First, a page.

Being on-call

The on-call effort is about minimising detection and resolution time. The postmortem process should raise and follow up on action items identified as causes of incidents, reducing time to next failure.

Put in place tools

  • Playbooks define a linear set of actions to take in response to types of incident. Aim for one entry per alert.
  • Runbooks extend playbooks by containing conditional steps. They may be executed automatically, optionally relying on external human decision making.

Create training roadmaps

It's important to prepare engineers for their on-call shifts, so define an onboarding process. For example:

  • Administering production jobs
  • Interpreting debug data
  • Draining traffic from a cluster
  • Rolling back a bad release
  • Blocking/rate-limiting unwanted traffic
  • Adding capacity: scaling up/out
  • Using monitoring systems (alerting, dashboards, logs)
  • Describing architecture, key components and dependencies

Aim to build muscle memory. Running regular "wheel of misfortune" sessions may help teams gain understanding of common failure scenarios.

Review guidelines for process:

  1. Reading handoff from the previous shift at shift start.
  2. Minimise impact first, then address underlying cause.
  3. Escalate when...
  4. Send handoff to the next shift at shift end.

Review pager load

Alerts should be immediately actionable. Thoroughly test new pages before making them live.


  • Production:
    • Existing bugs
    • Newly introduced bugs
    • Speed of new bug identification
    • Speed of bug mitigation and removal
  • Alerting:
    • Alerting thresholds for paging alerts
    • Introduction of new paging alerts
    • SLO alignment with upstream services' SLOs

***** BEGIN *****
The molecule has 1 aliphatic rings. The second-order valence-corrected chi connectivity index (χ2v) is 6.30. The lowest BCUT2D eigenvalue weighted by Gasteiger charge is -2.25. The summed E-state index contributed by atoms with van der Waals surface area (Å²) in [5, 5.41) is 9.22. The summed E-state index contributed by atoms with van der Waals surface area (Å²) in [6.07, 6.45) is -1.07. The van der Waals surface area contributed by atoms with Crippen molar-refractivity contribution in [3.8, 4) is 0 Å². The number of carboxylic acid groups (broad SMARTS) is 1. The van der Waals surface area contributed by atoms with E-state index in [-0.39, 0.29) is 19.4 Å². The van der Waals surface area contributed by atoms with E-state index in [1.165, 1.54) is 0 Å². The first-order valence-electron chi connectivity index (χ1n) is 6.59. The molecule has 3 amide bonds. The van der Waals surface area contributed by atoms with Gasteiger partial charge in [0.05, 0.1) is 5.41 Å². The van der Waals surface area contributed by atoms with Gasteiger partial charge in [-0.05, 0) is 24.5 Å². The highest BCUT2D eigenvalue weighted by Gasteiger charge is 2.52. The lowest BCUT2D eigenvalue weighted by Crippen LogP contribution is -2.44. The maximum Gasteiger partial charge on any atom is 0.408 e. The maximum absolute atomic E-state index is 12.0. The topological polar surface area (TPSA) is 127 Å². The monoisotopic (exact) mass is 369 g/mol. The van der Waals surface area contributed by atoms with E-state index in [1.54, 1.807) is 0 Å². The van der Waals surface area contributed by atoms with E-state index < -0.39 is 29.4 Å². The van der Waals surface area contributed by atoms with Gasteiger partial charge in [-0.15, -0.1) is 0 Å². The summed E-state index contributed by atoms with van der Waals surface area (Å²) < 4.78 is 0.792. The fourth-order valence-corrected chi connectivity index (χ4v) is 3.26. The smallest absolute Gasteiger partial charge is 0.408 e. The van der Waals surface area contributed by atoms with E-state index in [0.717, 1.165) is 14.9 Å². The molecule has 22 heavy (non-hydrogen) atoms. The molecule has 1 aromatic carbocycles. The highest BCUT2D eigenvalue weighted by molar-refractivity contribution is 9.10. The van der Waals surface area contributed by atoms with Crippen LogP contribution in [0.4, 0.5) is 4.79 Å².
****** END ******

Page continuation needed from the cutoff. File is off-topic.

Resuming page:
• Human processes:
    • Rigour of fixes and bug follow-up
    • Quality of data collected about paging alerts
    • Attention paid to pager load trends
    • Human-initiated production changes
    • Quality of data collected on operational issues, between shifts in handoff
    • Vigilance given to operational overload


  • Address bugs as a priority: consider rolling back upon investigation of a bug, fixing it and then rolling forward rather than leaving known-bad releases in production. This reduces impact to the error budget. Roll out features behind flags so that they can easily be disabled when problems arise.
  • Consider automating changes currently made by humans, allowing for greater validation and testing.
  • Reduce identification delay by changes to alerting and the operational playbook. Practice emergency response, limit the size of releases and log changes. Know when to ask for help.


On-call shifts should be kept short to minimise impact on mental health. Scheduling should take into account personal circumstances in order to be fair, accommodating different social commitments and allowing for swapping of shifts in the short-term. Document the process. Tools like PagerDuty may help.

Time spent on-call should be compensated, either through time off in lieu or monetary reward. Pay attention to local labour laws.